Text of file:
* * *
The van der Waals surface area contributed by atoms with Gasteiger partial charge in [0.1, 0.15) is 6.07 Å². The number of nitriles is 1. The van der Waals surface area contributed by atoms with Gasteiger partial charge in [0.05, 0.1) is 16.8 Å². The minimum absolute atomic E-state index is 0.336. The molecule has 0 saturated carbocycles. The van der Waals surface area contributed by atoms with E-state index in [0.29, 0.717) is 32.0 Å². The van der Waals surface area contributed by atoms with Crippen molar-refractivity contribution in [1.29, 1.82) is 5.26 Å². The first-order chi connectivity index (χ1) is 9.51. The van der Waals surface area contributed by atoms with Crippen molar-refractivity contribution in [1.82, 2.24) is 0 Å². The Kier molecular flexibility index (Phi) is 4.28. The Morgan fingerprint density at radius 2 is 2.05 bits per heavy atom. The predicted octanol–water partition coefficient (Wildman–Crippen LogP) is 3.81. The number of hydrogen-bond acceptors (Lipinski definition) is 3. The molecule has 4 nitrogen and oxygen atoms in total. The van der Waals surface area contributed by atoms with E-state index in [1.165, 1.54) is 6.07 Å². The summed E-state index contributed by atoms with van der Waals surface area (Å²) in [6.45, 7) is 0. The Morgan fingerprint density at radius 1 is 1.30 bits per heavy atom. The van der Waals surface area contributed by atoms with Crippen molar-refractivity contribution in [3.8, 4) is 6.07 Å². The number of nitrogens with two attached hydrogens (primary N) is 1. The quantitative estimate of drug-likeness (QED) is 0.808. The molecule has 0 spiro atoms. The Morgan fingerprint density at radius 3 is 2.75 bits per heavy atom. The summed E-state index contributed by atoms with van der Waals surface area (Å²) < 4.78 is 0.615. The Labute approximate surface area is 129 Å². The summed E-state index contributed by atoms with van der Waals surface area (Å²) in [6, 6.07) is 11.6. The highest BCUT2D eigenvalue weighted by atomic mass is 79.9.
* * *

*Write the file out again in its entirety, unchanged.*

The van der Waals surface area contributed by atoms with Gasteiger partial charge in [0.1, 0.15) is 6.07 Å². The number of nitriles is 1. The van der Waals surface area contributed by atoms with Gasteiger partial charge in [0.05, 0.1) is 16.8 Å². The minimum absolute atomic E-state index is 0.336. The molecule has 0 saturated carbocycles. The van der Waals surface area contributed by atoms with E-state index in [0.29, 0.717) is 32.0 Å². The van der Waals surface area contributed by atoms with Crippen molar-refractivity contribution in [1.29, 1.82) is 5.26 Å². The first-order chi connectivity index (χ1) is 9.51. The van der Waals surface area contributed by atoms with Crippen molar-refractivity contribution in [1.82, 2.24) is 0 Å². The Kier molecular flexibility index (Phi) is 4.28. The Morgan fingerprint density at radius 2 is 2.05 bits per heavy atom. The predicted octanol–water partition coefficient (Wildman–Crippen LogP) is 3.81. The number of hydrogen-bond acceptors (Lipinski definition) is 3. The molecule has 4 nitrogen and oxygen atoms in total. The van der Waals surface area contributed by atoms with E-state index in [1.165, 1.54) is 6.07 Å². The summed E-state index contributed by atoms with van der Waals surface area (Å²) in [6.45, 7) is 0. The Morgan fingerprint density at radius 1 is 1.30 bits per heavy atom. The van der Waals surface area contributed by atoms with Crippen molar-refractivity contribution in [3.8, 4) is 6.07 Å². The number of nitrogens with two attached hydrogens (primary N) is 1. The quantitative estimate of drug-likeness (QED) is 0.808. The molecule has 0 spiro atoms. The Morgan fingerprint density at radius 3 is 2.75 bits per heavy atom. The summed E-state index contributed by atoms with van der Waals surface area (Å²) < 4.78 is 0.615. The Labute approximate surface area is 129 Å². The summed E-state index contributed by atoms with van der Waals surface area (Å²) in [6, 6.07) is 11.6. The highest BCUT2D eigenvalue weighted by atomic mass is 79.9.